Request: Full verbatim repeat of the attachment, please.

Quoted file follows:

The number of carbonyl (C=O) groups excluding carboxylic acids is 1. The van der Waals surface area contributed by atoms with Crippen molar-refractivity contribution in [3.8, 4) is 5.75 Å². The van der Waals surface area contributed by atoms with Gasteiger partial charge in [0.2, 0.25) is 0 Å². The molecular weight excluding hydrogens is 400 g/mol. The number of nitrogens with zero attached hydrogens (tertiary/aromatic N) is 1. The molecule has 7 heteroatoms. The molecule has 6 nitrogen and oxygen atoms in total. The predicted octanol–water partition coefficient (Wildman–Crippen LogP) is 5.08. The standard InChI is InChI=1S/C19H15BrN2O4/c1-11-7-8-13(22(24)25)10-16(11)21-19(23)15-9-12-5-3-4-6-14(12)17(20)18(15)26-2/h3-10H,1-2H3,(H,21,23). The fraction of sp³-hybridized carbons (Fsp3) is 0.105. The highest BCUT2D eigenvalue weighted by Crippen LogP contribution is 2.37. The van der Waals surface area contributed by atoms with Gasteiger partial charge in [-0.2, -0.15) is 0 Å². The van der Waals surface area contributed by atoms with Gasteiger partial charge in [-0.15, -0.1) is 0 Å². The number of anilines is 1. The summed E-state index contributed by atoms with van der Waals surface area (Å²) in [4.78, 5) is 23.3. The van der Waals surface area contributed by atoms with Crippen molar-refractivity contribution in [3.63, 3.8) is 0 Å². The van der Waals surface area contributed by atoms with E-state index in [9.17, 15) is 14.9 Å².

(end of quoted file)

The number of carbonyl (C=O) groups excluding carboxylic acids is 1. The van der Waals surface area contributed by atoms with Crippen molar-refractivity contribution in [3.8, 4) is 5.75 Å². The van der Waals surface area contributed by atoms with Gasteiger partial charge in [0.2, 0.25) is 0 Å². The molecular weight excluding hydrogens is 400 g/mol. The number of nitrogens with zero attached hydrogens (tertiary/aromatic N) is 1. The molecule has 7 heteroatoms. The molecule has 6 nitrogen and oxygen atoms in total. The predicted octanol–water partition coefficient (Wildman–Crippen LogP) is 5.08. The standard InChI is InChI=1S/C19H15BrN2O4/c1-11-7-8-13(22(24)25)10-16(11)21-19(23)15-9-12-5-3-4-6-14(12)17(20)18(15)26-2/h3-10H,1-2H3,(H,21,23). The fraction of sp³-hybridized carbons (Fsp3) is 0.105. The highest BCUT2D eigenvalue weighted by Crippen LogP contribution is 2.37. The van der Waals surface area contributed by atoms with Gasteiger partial charge in [-0.2, -0.15) is 0 Å². The van der Waals surface area contributed by atoms with Gasteiger partial charge in [-0.15, -0.1) is 0 Å². The number of anilines is 1. The summed E-state index contributed by atoms with van der Waals surface area (Å²) in [4.78, 5) is 23.3. The van der Waals surface area contributed by atoms with Crippen molar-refractivity contribution in [3.63, 3.8) is 0 Å². The van der Waals surface area contributed by atoms with E-state index in [9.17, 15) is 14.9 Å².